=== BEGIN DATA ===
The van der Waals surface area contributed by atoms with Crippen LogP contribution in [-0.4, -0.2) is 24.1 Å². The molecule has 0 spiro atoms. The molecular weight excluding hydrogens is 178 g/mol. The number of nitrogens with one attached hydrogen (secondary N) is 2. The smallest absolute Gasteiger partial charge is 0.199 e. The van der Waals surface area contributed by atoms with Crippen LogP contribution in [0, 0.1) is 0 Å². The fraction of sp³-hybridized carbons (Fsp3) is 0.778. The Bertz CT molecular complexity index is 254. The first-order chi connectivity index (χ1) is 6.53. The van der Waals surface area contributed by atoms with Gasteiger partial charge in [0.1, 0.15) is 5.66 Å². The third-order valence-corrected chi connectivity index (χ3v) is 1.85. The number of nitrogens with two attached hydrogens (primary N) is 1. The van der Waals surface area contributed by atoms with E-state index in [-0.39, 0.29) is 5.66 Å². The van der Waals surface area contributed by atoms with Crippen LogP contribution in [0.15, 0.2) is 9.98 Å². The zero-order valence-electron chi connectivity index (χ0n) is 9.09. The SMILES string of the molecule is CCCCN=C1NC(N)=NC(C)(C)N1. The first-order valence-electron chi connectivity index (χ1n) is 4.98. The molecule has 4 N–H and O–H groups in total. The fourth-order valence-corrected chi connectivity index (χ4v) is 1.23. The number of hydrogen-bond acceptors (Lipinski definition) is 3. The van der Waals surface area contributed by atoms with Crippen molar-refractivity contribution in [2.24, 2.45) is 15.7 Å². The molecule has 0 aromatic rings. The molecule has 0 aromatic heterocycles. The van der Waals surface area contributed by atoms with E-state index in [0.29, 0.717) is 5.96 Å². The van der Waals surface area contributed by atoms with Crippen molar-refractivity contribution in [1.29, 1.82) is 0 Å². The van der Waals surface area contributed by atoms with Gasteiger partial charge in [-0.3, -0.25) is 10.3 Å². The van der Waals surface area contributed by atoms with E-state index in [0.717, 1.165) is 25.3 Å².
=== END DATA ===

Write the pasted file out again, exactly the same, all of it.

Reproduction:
The van der Waals surface area contributed by atoms with Crippen LogP contribution in [-0.4, -0.2) is 24.1 Å². The molecule has 0 spiro atoms. The molecular weight excluding hydrogens is 178 g/mol. The number of nitrogens with one attached hydrogen (secondary N) is 2. The smallest absolute Gasteiger partial charge is 0.199 e. The van der Waals surface area contributed by atoms with Crippen LogP contribution in [0, 0.1) is 0 Å². The fraction of sp³-hybridized carbons (Fsp3) is 0.778. The Bertz CT molecular complexity index is 254. The first-order chi connectivity index (χ1) is 6.53. The van der Waals surface area contributed by atoms with Gasteiger partial charge in [0.1, 0.15) is 5.66 Å². The third-order valence-corrected chi connectivity index (χ3v) is 1.85. The number of nitrogens with two attached hydrogens (primary N) is 1. The van der Waals surface area contributed by atoms with E-state index in [-0.39, 0.29) is 5.66 Å². The van der Waals surface area contributed by atoms with Crippen LogP contribution in [0.15, 0.2) is 9.98 Å². The zero-order valence-electron chi connectivity index (χ0n) is 9.09. The SMILES string of the molecule is CCCCN=C1NC(N)=NC(C)(C)N1. The first-order valence-electron chi connectivity index (χ1n) is 4.98. The molecule has 4 N–H and O–H groups in total. The fourth-order valence-corrected chi connectivity index (χ4v) is 1.23. The number of hydrogen-bond acceptors (Lipinski definition) is 3. The van der Waals surface area contributed by atoms with Crippen molar-refractivity contribution in [2.24, 2.45) is 15.7 Å². The molecule has 0 aromatic rings. The molecule has 0 aromatic heterocycles. The van der Waals surface area contributed by atoms with E-state index in [0.29, 0.717) is 5.96 Å². The van der Waals surface area contributed by atoms with Crippen molar-refractivity contribution in [1.29, 1.82) is 0 Å². The van der Waals surface area contributed by atoms with Gasteiger partial charge in [-0.3, -0.25) is 10.3 Å². The van der Waals surface area contributed by atoms with E-state index in [0.717, 1.165) is 25.3 Å².